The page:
Remember the moment you heard about the shootings on the Virginia Tech campus? How you heard of it and where you were? Your reaction? The reactions of your friends and those around you?
Reactions to traumatic events are as varied as people are. Your response may be very different from your roommate’s or your mother’s. We’ll discuss what is normal and what is not, what to do now and when to get help.
Traumatic stress reactions can be loosely divided into physical and emotional, short term and long term. Many people initially feel shock and disbelief, even denial. Also common are anger, fear, anxiety, sadness, hopelessness, compassion, helplessness, and survivor’s guilt. You may feel emotionally numb, or conversely find that you are irritable and jumpy. Your moods may change back and forth quickly. You may struggle in your mind with why this happened, trying to find answers, to make sense of the tragedy. You may worry about something similar happening here. You may have physical responses, like nausea, headache, jitters, chest pain, trouble breathing, difficulty sleeping, or decreased appetite. All of these are normal. However, if you have severe emotional or physical symptoms in these first days, please get professional help.
This is already a stressful time on campus, with finals and graduations just around the corner. A background of existing stress can magnify the effect of a major tragic news event. If you have some kind of connection to Virginia Tech, your reactions may be even stronger. For example, if you knew one of the victims, or know a student at VT, or have friends or relatives or experience in the area, your feelings will probably be more intense.
If you have a history of previous trauma, as many of us do, the news of this tragedy might bring that past trauma to the front of your mind, and you might find yourself thinking, dreaming, reliving or having feelings about the other incident. The previous incident may seem totally unrelated, or it may be a similar event. This can be unsettling at best. The severe form of this kind of reaction is called PTSD, or Post Traumatic Stress Disorder, but most cases are milder, a temporary resurfacing of memories which fade into the background again.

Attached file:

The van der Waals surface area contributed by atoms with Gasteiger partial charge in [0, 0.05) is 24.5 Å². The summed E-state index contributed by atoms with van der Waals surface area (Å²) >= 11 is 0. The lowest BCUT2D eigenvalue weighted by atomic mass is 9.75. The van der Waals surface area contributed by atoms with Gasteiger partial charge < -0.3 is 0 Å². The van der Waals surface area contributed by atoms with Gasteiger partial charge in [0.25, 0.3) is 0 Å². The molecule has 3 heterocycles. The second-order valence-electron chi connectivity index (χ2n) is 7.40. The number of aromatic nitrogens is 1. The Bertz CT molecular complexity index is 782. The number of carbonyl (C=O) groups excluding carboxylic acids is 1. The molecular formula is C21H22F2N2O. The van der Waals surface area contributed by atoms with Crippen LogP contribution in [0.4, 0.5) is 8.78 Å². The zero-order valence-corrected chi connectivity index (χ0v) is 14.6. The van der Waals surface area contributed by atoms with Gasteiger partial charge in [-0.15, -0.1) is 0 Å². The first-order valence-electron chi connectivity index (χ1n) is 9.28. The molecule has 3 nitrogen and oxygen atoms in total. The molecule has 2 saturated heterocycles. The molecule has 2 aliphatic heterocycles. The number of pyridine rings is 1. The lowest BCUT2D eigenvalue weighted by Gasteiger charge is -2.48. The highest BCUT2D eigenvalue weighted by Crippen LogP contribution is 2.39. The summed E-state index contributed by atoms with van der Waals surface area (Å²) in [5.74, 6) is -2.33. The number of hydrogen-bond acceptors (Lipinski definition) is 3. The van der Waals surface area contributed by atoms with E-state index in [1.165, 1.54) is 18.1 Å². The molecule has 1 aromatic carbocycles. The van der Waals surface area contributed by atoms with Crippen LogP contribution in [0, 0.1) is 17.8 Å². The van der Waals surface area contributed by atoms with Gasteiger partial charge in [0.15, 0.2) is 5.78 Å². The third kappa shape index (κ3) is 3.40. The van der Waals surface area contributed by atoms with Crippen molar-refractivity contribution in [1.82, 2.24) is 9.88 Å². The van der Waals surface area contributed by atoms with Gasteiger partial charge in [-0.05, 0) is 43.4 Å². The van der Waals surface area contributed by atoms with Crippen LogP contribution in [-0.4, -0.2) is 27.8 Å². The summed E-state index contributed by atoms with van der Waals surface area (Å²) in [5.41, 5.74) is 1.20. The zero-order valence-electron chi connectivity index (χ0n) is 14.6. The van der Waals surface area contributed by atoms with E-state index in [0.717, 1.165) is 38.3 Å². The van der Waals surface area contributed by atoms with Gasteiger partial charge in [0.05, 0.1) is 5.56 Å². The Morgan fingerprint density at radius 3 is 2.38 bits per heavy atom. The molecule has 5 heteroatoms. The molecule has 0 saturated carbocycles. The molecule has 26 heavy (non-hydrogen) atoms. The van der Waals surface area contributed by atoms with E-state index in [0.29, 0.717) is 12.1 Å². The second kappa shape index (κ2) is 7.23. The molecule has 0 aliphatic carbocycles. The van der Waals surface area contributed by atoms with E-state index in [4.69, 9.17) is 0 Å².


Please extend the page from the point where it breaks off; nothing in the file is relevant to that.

How can you cope with your own feelings and thoughts during this time? Connect with those you care about. Spend time with friends. Call your family. Talk about your feelings and reactions, or write about them. Post your condolences online, along with thousands of others. Above all take good, healthy care of yourself. Eat well, get as much rest as you can, exercise. Avoid the temptation to “drown your sorrows” with alcohol or drugs. Again, if you’re having severe reactions, get help.
While initial reactions to trauma may vary in kind and severity, most people return fairly soon to a competent pursuit of their normal activities. You don’t forget, but you aren’t immobilized either. An abnormal response is when you are affected to an extreme, or when your feelings or thoughts persist after the initial shock period. Next week and beyond, if you find yourself unable to concentrate or sleep well, or if you are having trouble performing your usual activities due to continuing trauma responses, please seek help.
Delayed responses to trauma can happen up to weeks and months after the initial event. Keep this in mind as you observe and care for your own mental health in the near future.